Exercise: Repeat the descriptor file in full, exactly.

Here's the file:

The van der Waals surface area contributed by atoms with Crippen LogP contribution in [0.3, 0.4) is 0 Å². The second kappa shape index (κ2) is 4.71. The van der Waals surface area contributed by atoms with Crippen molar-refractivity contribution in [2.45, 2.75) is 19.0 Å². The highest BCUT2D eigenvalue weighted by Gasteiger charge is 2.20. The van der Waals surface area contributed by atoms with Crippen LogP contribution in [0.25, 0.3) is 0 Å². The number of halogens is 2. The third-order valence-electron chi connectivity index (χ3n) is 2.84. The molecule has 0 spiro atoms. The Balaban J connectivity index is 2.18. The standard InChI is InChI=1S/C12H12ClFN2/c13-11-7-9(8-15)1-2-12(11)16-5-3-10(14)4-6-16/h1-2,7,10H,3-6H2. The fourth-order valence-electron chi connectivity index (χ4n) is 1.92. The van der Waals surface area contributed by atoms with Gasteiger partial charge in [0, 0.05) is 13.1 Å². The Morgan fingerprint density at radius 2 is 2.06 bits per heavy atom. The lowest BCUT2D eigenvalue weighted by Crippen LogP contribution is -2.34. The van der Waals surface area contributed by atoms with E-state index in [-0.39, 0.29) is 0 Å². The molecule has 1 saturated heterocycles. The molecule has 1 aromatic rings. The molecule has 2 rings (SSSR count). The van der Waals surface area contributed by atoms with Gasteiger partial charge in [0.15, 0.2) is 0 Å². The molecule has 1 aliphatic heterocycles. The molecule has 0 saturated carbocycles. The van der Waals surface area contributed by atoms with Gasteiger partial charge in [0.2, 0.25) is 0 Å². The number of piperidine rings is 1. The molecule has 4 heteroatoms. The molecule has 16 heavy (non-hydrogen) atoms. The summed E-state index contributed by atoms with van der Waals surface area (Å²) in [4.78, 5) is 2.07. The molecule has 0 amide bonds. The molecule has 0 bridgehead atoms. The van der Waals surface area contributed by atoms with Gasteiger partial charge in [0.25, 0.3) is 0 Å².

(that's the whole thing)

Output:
The van der Waals surface area contributed by atoms with Crippen LogP contribution in [0.3, 0.4) is 0 Å². The second kappa shape index (κ2) is 4.71. The van der Waals surface area contributed by atoms with Crippen molar-refractivity contribution in [2.45, 2.75) is 19.0 Å². The highest BCUT2D eigenvalue weighted by Gasteiger charge is 2.20. The van der Waals surface area contributed by atoms with Crippen LogP contribution in [0.25, 0.3) is 0 Å². The number of halogens is 2. The third-order valence-electron chi connectivity index (χ3n) is 2.84. The molecule has 0 spiro atoms. The Balaban J connectivity index is 2.18. The standard InChI is InChI=1S/C12H12ClFN2/c13-11-7-9(8-15)1-2-12(11)16-5-3-10(14)4-6-16/h1-2,7,10H,3-6H2. The fourth-order valence-electron chi connectivity index (χ4n) is 1.92. The van der Waals surface area contributed by atoms with Gasteiger partial charge in [0, 0.05) is 13.1 Å². The Morgan fingerprint density at radius 2 is 2.06 bits per heavy atom. The lowest BCUT2D eigenvalue weighted by Crippen LogP contribution is -2.34. The van der Waals surface area contributed by atoms with E-state index in [-0.39, 0.29) is 0 Å². The molecule has 1 saturated heterocycles. The molecule has 1 aromatic rings. The molecule has 2 rings (SSSR count). The van der Waals surface area contributed by atoms with Gasteiger partial charge in [0.15, 0.2) is 0 Å². The molecule has 1 aliphatic heterocycles. The molecule has 0 saturated carbocycles. The van der Waals surface area contributed by atoms with Gasteiger partial charge in [0.2, 0.25) is 0 Å². The number of piperidine rings is 1. The molecule has 4 heteroatoms. The molecule has 16 heavy (non-hydrogen) atoms. The summed E-state index contributed by atoms with van der Waals surface area (Å²) in [4.78, 5) is 2.07. The molecule has 0 amide bonds. The molecule has 0 bridgehead atoms. The van der Waals surface area contributed by atoms with Gasteiger partial charge in [0.25, 0.3) is 0 Å².